The answers to these questions may all be “no,” and that’s OK. If you know what you want and need, and it doesn’t fit your budget, then you might want to wait a while, save as much as you can, and try again when your budget matches your appetite. Yes, home prices will probably go up while you’re waiting, and you’ll have to account for that, but to make such a major investment in something that doesn’t meet your needs is probably not a recipe for success.
On the other hand, if some of your requirements are negotiable, change the parameters of your search and try again. If you find homes you think you could live in, you’re ready to move to the next step.
5. Get preapproved.
You might be thinking, “Hey, I found houses I like! Shouldn’t I go look at them?” Not quite yet. Before you go strolling through people’s homes, and finding one you simply can’t live without, you need to make sure you can get the mortgage you need. This is not the same as making sure you can afford the home. You may be able to make the payment, but that doesn’t mean you can get the loan. No, for this you’ll need good credit, and the only way to find out if your credit is good enough is to complete a mortgage application and see what a lender has to say.
This doesn’t mean going in blind. If you’ve been keeping track of your credit report and score, you should have a pretty good idea of where you stand credit-wise. But it takes a lender to look at your credit, income and other factors to determine what you can be approved for. Getting preapproved will help you avoid wasting time looking at homes you can’t buy, and it gives sellers more confidence in your offer, knowing you’ll probably be able to get the funds you need.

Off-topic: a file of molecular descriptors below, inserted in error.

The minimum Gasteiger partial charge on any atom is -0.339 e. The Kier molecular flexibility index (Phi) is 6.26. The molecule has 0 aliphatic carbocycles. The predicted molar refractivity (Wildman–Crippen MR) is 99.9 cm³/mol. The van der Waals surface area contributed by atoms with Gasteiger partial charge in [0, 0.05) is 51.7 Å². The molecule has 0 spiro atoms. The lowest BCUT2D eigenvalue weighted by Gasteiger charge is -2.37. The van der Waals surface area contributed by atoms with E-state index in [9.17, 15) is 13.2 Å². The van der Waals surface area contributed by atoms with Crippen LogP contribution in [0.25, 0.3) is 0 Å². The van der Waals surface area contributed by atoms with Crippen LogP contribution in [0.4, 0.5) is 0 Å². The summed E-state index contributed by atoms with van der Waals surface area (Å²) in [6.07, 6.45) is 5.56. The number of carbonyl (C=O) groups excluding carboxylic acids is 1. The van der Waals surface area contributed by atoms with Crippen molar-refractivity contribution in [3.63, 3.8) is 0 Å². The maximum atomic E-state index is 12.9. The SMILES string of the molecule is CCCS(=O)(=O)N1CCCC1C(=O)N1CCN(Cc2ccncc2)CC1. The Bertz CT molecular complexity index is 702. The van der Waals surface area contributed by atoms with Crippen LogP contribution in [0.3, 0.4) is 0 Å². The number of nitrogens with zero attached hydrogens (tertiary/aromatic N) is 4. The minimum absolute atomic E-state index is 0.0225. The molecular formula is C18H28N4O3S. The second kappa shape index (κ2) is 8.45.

6. Get help.
Often in these pages we tell you about financial matters you can learn to handle yourself; this is not one of those times. Once you’ve decided that you do in fact want to own a home, have determined your budget, figured out your requirements and have been preapproved for a mortgage, it’s time to bring in a professional real estate agent: a Realtor®.
Working with a Realtor, you’ll have a licensed expert whose job it is to represent you and your interests at every step of the home-buying process. Sure, you can use online resources to find homes you might be interested in seeing, but your Realtor will bring knowledge of the market and process that can’t be replaced with online tools. Find one you can trust, who has experience with the area and home type you’re considering, and let him or her do the work.
7. Live happily ever after.
OK, so it won’t be quite that easy. But if you’ve completed the steps we’ve described, and have the right Realtor on your side, you’ll have what you need to find and purchase the right home for you – a place where you can rest easy at night, and find the next big thing to dream about! And if you’re looking for more information on navigating the real estate transaction, check out the steps on this infographic.
To learn more about the home-buying process, check out our Expert’s Guide to Home Buying, available at ArizonaFederal.org or at any branch. And when you’re ready to get preapproved for a mortgage, talk to one of our mortgage experts by calling